Faculty met this Tuesday in a closed executive session to further discuss its vote of no confidence in President Mark McCoy. Voting will take place on e-Services and is available to all voting members of the faculty from 8 a.m. on Wednesday, Nov. 14 until 9 a.m. on Monday, Nov. 19.
“A vote of no confidence means the faculty has reached the point where it thinks the state of the University has reached a point where stewardship requires the removal of the president,” said History Professor Glen Kuecker. “That means faculty think the president represents an existential threat to the short and long-term stewardship of the University.”
In regard to whether the vote of no confidence will pass, Kuecker said, “It is hard to estimate if it will pass.” He explained that there was a letter circulating around on Tuesday, Nov. 13, calling for faculty to abstain from the vote. The concerned faculty’s position is that they have no confidence and agree with the rationale in the no-confidence motion, but they believe a “yes” vote would do more harm than good. See page 8 of The DePauw for the text of that letter.
“In my view, that means an abstain vote is paramount to a no-confidence vote, but one can hope that the president can get things going in the right direction,” said Kuecker. “I do not think there will be more than about 20 to 30 ‘no’ votes. I think the ‘abstain’ (votes) will probably beat the ‘yes’ (votes), but not by much. Either way, it will be a firm statement of no confidence when the abstains and no confidences are taken together.”
Ultimately, the Board of Trustees controls the hiring and firing of the president.
In response to the faculty vote of no confidence, the Executive Committee of the Board of Trustees sent a message on Tuesday that was shared with members of the faculty email list. That list includes all voting and nonvoting faculty and some other members of the community. The letter was shared with The DePauw by Howard Brooks, faculty chair.
The letter said, “We support Dr. McCoy and his efforts to lead the institution toward a financially sustainable position within the dramatically changing higher education landscape. We believe he has the best long-term interests of DePauw at the core of his work.”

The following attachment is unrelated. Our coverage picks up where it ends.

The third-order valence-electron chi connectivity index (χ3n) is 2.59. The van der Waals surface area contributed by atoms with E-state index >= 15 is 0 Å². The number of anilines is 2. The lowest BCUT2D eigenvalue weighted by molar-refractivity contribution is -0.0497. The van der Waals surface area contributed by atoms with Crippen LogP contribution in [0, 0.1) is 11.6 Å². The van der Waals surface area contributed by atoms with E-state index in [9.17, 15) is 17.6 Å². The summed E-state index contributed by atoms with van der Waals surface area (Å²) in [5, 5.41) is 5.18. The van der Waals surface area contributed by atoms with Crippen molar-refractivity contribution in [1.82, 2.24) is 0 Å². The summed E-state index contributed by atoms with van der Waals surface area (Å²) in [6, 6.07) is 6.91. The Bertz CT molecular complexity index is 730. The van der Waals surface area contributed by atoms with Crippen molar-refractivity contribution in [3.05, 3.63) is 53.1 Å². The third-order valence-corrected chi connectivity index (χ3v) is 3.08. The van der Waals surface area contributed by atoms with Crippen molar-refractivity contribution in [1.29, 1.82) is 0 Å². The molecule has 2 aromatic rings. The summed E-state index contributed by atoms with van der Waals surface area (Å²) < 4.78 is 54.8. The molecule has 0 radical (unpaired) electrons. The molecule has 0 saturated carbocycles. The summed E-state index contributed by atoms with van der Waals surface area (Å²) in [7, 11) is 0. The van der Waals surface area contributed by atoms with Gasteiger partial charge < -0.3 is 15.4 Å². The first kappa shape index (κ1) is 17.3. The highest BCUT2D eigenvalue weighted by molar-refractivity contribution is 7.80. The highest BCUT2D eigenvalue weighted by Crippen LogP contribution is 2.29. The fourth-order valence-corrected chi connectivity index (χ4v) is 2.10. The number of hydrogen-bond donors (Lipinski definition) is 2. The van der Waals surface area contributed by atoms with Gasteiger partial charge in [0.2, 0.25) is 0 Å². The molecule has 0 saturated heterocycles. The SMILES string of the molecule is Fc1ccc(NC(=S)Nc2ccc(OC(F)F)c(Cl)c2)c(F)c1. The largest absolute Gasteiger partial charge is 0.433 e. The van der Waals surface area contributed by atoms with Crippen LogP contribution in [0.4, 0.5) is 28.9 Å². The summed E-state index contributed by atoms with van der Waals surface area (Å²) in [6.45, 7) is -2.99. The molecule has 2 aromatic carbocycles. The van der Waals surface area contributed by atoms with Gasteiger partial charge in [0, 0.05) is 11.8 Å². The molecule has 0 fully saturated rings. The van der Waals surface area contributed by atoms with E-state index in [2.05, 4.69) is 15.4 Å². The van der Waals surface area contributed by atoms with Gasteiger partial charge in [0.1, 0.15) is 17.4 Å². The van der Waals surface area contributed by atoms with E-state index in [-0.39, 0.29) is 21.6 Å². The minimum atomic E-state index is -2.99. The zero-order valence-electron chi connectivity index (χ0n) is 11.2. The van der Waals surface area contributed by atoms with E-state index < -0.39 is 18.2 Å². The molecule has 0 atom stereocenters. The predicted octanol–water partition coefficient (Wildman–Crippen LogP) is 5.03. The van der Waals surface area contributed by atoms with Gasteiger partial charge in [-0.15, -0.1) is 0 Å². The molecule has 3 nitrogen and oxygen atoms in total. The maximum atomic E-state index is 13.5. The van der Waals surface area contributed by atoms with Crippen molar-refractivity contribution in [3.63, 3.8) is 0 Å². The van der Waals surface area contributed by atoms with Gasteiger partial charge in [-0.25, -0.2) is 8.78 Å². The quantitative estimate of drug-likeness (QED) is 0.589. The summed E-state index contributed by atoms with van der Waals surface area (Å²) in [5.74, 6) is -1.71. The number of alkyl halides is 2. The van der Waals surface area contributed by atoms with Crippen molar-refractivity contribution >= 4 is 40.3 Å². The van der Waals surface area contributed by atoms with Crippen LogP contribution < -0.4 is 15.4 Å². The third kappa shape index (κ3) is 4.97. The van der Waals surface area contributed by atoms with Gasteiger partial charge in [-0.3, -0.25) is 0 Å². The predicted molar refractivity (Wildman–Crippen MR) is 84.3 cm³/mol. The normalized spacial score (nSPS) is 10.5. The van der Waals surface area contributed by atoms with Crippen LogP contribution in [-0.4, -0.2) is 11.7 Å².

The letter went on to say that the Board of Trustees appreciates the right of the faculty to voice their concerns about the actions of the president, administration, and trustees.
“We believe, however, a vote of no confidence in Dr. McCoy is unwarranted, ill-timed, and could derail the very recent advancements to improve governance and communication between the faculty and trustees. Additionally, it could have far-reaching adverse consequences for the entire DePauw community on enrollment, campus climate, the university’s finances, fundraising, and alumni relations,” the letter said.
In the letter, the Board of Trustees also announced plans for an on-campus forum which will include a representative group of faculty, administration, and trustees “to continue the dialogue on creating a better DePauw.”
The goal of the forum is to better understand the faculty’s concerns, address the University’s challenges, and improve communication between the faculty and trustees, the letter read. The letter did not give a date for when this forum would be held.
Professor of Classical Studies Rebecca Schindler said that efforts to improve communication between faculty and the Board of Trustees are a “good sign.” “We need to work together to find solutions to the challenges we are facing,” Schindler said in an email interview.
As for the potential impact of the vote of no confidence on DePauw students, Kuecker said, “Students need to know that faculty care greatly for the students and our commitment is to what happens in and out of the classroom. While the question of no confidence may distract from teaching, we face a situation where a no confidence motion means we think the president’s management of the University has caused an even greater distraction.”